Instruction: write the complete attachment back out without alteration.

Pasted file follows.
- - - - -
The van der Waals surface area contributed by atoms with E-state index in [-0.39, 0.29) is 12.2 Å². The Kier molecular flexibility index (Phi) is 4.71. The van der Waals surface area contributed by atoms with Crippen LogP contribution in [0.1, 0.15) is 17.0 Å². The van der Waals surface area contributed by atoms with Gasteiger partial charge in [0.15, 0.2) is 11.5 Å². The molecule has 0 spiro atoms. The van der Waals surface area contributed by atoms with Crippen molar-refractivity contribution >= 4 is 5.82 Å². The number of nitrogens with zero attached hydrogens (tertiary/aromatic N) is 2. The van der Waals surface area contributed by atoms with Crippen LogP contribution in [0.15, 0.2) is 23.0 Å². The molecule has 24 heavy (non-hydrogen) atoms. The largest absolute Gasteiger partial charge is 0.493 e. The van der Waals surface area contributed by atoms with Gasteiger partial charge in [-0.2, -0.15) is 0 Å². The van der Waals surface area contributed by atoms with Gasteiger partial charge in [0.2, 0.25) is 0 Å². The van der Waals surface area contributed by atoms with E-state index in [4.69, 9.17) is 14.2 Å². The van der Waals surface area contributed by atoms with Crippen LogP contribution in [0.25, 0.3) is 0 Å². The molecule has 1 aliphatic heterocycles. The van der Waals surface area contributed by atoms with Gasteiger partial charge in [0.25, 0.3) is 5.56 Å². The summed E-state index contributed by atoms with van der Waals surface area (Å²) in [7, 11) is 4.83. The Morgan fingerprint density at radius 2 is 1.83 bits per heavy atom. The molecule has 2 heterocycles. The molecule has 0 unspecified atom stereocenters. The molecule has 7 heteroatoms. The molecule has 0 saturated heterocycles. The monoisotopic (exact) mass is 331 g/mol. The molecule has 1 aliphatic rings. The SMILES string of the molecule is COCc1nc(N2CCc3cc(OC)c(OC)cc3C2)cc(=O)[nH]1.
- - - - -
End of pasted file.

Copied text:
The van der Waals surface area contributed by atoms with E-state index in [-0.39, 0.29) is 12.2 Å². The Kier molecular flexibility index (Phi) is 4.71. The van der Waals surface area contributed by atoms with Crippen LogP contribution in [0.1, 0.15) is 17.0 Å². The van der Waals surface area contributed by atoms with Gasteiger partial charge in [0.15, 0.2) is 11.5 Å². The molecule has 0 spiro atoms. The van der Waals surface area contributed by atoms with Crippen molar-refractivity contribution >= 4 is 5.82 Å². The number of nitrogens with zero attached hydrogens (tertiary/aromatic N) is 2. The van der Waals surface area contributed by atoms with Crippen LogP contribution in [0.15, 0.2) is 23.0 Å². The molecule has 24 heavy (non-hydrogen) atoms. The largest absolute Gasteiger partial charge is 0.493 e. The van der Waals surface area contributed by atoms with Gasteiger partial charge in [-0.2, -0.15) is 0 Å². The van der Waals surface area contributed by atoms with Gasteiger partial charge in [0.2, 0.25) is 0 Å². The van der Waals surface area contributed by atoms with E-state index in [4.69, 9.17) is 14.2 Å². The van der Waals surface area contributed by atoms with Crippen LogP contribution in [0.25, 0.3) is 0 Å². The molecule has 1 aliphatic heterocycles. The van der Waals surface area contributed by atoms with Gasteiger partial charge in [0.25, 0.3) is 5.56 Å². The summed E-state index contributed by atoms with van der Waals surface area (Å²) in [7, 11) is 4.83. The Morgan fingerprint density at radius 2 is 1.83 bits per heavy atom. The molecule has 2 heterocycles. The molecule has 0 unspecified atom stereocenters. The molecule has 7 heteroatoms. The molecule has 0 saturated heterocycles. The monoisotopic (exact) mass is 331 g/mol. The molecule has 1 aliphatic rings. The SMILES string of the molecule is COCc1nc(N2CCc3cc(OC)c(OC)cc3C2)cc(=O)[nH]1.